Tuesday, July 26, 2005

The China Syndrome

If the number of articles in leading newspapers covering a particular topic is any indication of how serious a country is about an issue, America's hidden paranoia appears exposed.

Three NYTimes articles sum it up all.

Who's Afraid of China Inc.?

This article worries China could be the Walmart in World Business, but with an army !!

In China, there are also two camps - the security hawks and the economic modernists, according to China analysts. The modernists see China joining the United States as the second great economic power of the 21st century, and the two nations sharing the gains from increased trade ties and global growth. The hawks regard that view as naïve, and fret that American policy is to remain the world's only superpower and to curb China's rise. So China's response, the hawks say, is to try to erode United States hegemony and reduce America's power to hold China down.

Senator Byron Dorgan, a North Dakota Democrat, has drafted three pieces of anti-Cnooc legislation that range from calling for a six-month Congressional inquiry into the bid to a bill that would prohibit the deal. Mr. Dorgan objects to the Chinese move on fair-trade grounds. The Chinese government, he says, would not allow an American company to buy a Chinese oil company. "So why on earth should they be able to buy an American oil company?" Mr. Dorgan said.

Perhaps, but many economists and trade specialists contend that the American angst over the Cnooc bid says more about the United States than it does about China or Cnooc's tactics. "All this really points to the anxieties about globalization in our own society," said Clyde V. Prestowitz, a trade official in the Reagan administration and president of the Economic Strategy Institute in Washington. "We are so economically interdependent with China now and we chose that path."

"We handed China the money they are using to try to buy Unocal," said Mr. Prestowitz, author of a new book on the shift of wealth and power to Asia, "Three Billion New Capitalists" (Basic Books, 2005). "And now we're telling the Chinese, please keep investing in our bonds but you can't invest what amounts to a sliver of their surplus in an oil company. That's really confused and hypocritical on our part."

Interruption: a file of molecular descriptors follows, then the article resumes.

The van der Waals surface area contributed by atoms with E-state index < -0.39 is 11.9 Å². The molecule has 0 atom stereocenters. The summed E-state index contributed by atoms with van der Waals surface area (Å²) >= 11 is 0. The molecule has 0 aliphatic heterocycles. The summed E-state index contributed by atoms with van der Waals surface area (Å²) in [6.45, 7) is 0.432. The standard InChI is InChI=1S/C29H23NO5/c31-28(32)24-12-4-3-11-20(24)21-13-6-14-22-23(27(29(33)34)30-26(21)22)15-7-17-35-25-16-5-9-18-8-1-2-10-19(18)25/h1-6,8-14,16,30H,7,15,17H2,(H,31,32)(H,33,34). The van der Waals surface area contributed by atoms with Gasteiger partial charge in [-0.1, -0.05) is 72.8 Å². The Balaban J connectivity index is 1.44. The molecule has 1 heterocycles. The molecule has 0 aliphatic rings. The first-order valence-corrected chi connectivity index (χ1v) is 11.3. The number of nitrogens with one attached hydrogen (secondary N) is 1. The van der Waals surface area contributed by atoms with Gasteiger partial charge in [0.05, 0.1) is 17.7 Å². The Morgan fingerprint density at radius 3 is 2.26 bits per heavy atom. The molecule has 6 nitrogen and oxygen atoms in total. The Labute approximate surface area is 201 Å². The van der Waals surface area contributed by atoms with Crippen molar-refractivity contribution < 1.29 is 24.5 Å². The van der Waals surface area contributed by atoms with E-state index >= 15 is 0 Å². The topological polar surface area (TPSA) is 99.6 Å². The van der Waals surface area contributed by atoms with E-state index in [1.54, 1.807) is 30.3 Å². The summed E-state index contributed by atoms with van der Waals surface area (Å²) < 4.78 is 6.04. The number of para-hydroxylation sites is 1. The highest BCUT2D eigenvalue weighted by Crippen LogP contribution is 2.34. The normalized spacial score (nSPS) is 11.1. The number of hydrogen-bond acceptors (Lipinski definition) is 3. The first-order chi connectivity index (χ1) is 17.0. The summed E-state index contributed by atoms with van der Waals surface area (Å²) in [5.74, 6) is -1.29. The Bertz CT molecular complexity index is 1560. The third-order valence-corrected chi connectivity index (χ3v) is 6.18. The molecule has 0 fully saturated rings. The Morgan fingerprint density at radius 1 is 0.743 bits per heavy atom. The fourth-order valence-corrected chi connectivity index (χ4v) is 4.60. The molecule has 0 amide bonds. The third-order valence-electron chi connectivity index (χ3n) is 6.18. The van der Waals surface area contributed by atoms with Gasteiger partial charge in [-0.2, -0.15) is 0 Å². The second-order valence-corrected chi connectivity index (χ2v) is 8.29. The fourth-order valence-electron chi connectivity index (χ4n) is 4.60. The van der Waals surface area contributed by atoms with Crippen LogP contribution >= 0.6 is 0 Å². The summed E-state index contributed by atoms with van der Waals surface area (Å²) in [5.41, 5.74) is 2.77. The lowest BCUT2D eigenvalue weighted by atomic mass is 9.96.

There's a New China Syndrome on Wall Street

This is getting interesting !Three big IBanks pitted against each other in the CNOOC bid.

Lehman Brothers (Chevron)
The most likely winner.And who knows? If Chevron wins, Lehman's defense of it could prove to be the best way to win favor in China. After all, the Chinese may just say, "If you can't beat 'em, join 'em."

Morgan Stanley (Unocal)
Morgan Stanley, which is also trying to create a franchise in China, is representing Unocal. Relying in part on Morgan Stanley's advice, Unocal's board has rejected Cnooc's bid - which is actually higher than Chrevron's offer - as too low, considering the political risks.

Goldman Sachs (CNOOC)
Goldman's decision to pursue working for Cnooc was a calculated one. It knew full well that Cnooc had a long shot of winning. As adviser to the losing side in the takeover fight, Goldman would make virtually no money for its months of strategizing and number-crunching all-nighters. But for Goldman, it may have looked like a no-lose situation. If Cnooc won, it would be a watershed deal that would reap millions of dollars in fees for Goldman. But being on the losing side would offer rewards, too. The experience itself has already helped Goldman build deep relationships inside the Chinese government that may give it a leg up in the coming years.

But the baseline : While China's executives and, more important, its government officials, must realize that bankers are mercenaries, it's also true that loyalty and long-term relationships matter.

In Takeover Dance, the Chinese Miss a Step

These stumbles might temporarily ease the political backlash in Washington over the perceived onslaught by China as it seeks to build global corporations. But that relief could be short-lived.

"This won't slow things down at all," said Jerry J. Kong, a lawyer at Grandall Legal Group, which is based in Beijing. "On the contrary, I think Chinese companies will be more aggressive."

Now the question is how far Cnooc will go to try to regain the initiative. So far, it has not indicated its next move, but the company still has some time and leeway to raise its offer. Both bidders are racing against an Aug. 10 deadline, when Unocal's shareholders will be asked to approve or reject Chevron's offer.

While the Unocal and Maytag contests may prove to be setbacks for two of China's star companies that are seeking to become global corporations, they and others are expected to return to the fray.

As Mr. Kong, the lawyer at Grandall, put it: "This will help these companies mature."

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